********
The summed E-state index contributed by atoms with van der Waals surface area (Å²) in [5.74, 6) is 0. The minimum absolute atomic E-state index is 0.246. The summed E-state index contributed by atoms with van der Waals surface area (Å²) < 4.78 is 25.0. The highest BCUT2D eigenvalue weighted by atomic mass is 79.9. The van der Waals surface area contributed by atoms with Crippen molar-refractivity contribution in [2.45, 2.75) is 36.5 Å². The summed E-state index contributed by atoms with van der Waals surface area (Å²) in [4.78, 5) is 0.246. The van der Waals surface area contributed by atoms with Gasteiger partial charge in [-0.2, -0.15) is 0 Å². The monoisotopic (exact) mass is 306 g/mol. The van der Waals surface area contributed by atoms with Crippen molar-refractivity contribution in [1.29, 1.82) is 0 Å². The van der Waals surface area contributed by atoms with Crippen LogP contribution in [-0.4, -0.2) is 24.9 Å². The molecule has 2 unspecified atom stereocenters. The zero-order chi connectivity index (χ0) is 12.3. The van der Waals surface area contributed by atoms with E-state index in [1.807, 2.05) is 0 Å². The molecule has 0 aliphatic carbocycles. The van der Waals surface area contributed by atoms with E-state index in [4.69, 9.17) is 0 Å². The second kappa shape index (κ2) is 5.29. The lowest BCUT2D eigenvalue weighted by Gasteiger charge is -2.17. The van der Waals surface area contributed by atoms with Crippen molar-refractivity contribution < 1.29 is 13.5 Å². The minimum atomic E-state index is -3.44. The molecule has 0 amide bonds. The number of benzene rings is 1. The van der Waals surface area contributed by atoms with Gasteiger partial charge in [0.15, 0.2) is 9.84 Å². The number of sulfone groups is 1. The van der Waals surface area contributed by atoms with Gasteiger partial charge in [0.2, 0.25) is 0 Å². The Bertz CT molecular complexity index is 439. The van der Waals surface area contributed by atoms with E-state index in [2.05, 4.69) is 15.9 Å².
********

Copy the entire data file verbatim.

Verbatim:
The summed E-state index contributed by atoms with van der Waals surface area (Å²) in [5.74, 6) is 0. The minimum absolute atomic E-state index is 0.246. The summed E-state index contributed by atoms with van der Waals surface area (Å²) < 4.78 is 25.0. The highest BCUT2D eigenvalue weighted by atomic mass is 79.9. The van der Waals surface area contributed by atoms with Crippen molar-refractivity contribution in [2.45, 2.75) is 36.5 Å². The summed E-state index contributed by atoms with van der Waals surface area (Å²) in [4.78, 5) is 0.246. The van der Waals surface area contributed by atoms with Gasteiger partial charge in [-0.2, -0.15) is 0 Å². The monoisotopic (exact) mass is 306 g/mol. The van der Waals surface area contributed by atoms with Crippen molar-refractivity contribution in [1.29, 1.82) is 0 Å². The van der Waals surface area contributed by atoms with Crippen LogP contribution in [-0.4, -0.2) is 24.9 Å². The molecule has 2 unspecified atom stereocenters. The zero-order chi connectivity index (χ0) is 12.3. The van der Waals surface area contributed by atoms with E-state index in [1.807, 2.05) is 0 Å². The molecule has 0 aliphatic carbocycles. The van der Waals surface area contributed by atoms with E-state index in [4.69, 9.17) is 0 Å². The second kappa shape index (κ2) is 5.29. The lowest BCUT2D eigenvalue weighted by Gasteiger charge is -2.17. The van der Waals surface area contributed by atoms with Crippen molar-refractivity contribution < 1.29 is 13.5 Å². The minimum atomic E-state index is -3.44. The molecule has 0 amide bonds. The number of benzene rings is 1. The van der Waals surface area contributed by atoms with Gasteiger partial charge in [0.15, 0.2) is 9.84 Å². The number of sulfone groups is 1. The van der Waals surface area contributed by atoms with Gasteiger partial charge in [0.2, 0.25) is 0 Å². The Bertz CT molecular complexity index is 439. The van der Waals surface area contributed by atoms with E-state index in [2.05, 4.69) is 15.9 Å².